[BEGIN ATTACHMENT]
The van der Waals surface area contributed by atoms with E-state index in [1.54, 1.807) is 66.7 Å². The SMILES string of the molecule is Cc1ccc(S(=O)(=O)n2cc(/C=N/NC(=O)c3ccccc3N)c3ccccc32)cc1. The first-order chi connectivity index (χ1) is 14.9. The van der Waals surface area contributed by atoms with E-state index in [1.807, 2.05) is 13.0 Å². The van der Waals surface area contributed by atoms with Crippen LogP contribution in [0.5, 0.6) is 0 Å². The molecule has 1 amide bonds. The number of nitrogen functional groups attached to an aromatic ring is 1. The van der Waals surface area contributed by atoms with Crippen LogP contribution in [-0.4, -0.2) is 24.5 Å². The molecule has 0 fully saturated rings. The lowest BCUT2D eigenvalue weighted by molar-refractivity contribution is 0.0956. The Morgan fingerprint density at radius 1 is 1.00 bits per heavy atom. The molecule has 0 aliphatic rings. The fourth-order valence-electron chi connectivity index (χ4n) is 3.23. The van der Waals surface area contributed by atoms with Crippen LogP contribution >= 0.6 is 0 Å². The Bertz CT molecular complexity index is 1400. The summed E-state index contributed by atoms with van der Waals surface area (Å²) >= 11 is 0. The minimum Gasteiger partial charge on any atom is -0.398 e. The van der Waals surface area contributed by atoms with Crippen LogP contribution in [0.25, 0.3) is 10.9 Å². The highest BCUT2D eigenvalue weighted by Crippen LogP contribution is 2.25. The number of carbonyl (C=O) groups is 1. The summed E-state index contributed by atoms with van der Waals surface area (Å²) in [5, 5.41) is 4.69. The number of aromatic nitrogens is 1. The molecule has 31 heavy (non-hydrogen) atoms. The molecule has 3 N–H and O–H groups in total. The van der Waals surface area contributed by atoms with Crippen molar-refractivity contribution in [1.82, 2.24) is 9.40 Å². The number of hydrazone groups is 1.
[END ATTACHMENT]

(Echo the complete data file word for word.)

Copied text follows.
The van der Waals surface area contributed by atoms with E-state index in [1.54, 1.807) is 66.7 Å². The SMILES string of the molecule is Cc1ccc(S(=O)(=O)n2cc(/C=N/NC(=O)c3ccccc3N)c3ccccc32)cc1. The first-order chi connectivity index (χ1) is 14.9. The van der Waals surface area contributed by atoms with E-state index in [1.807, 2.05) is 13.0 Å². The van der Waals surface area contributed by atoms with Crippen LogP contribution in [0.5, 0.6) is 0 Å². The molecule has 1 amide bonds. The number of nitrogen functional groups attached to an aromatic ring is 1. The van der Waals surface area contributed by atoms with Crippen LogP contribution in [-0.4, -0.2) is 24.5 Å². The molecule has 0 fully saturated rings. The lowest BCUT2D eigenvalue weighted by molar-refractivity contribution is 0.0956. The Morgan fingerprint density at radius 1 is 1.00 bits per heavy atom. The molecule has 0 aliphatic rings. The fourth-order valence-electron chi connectivity index (χ4n) is 3.23. The van der Waals surface area contributed by atoms with Crippen LogP contribution >= 0.6 is 0 Å². The Bertz CT molecular complexity index is 1400. The summed E-state index contributed by atoms with van der Waals surface area (Å²) >= 11 is 0. The minimum Gasteiger partial charge on any atom is -0.398 e. The van der Waals surface area contributed by atoms with Crippen LogP contribution in [0.25, 0.3) is 10.9 Å². The highest BCUT2D eigenvalue weighted by Crippen LogP contribution is 2.25. The number of carbonyl (C=O) groups is 1. The summed E-state index contributed by atoms with van der Waals surface area (Å²) in [5, 5.41) is 4.69. The number of aromatic nitrogens is 1. The molecule has 31 heavy (non-hydrogen) atoms. The molecule has 3 N–H and O–H groups in total. The van der Waals surface area contributed by atoms with Crippen molar-refractivity contribution in [1.82, 2.24) is 9.40 Å². The number of hydrazone groups is 1.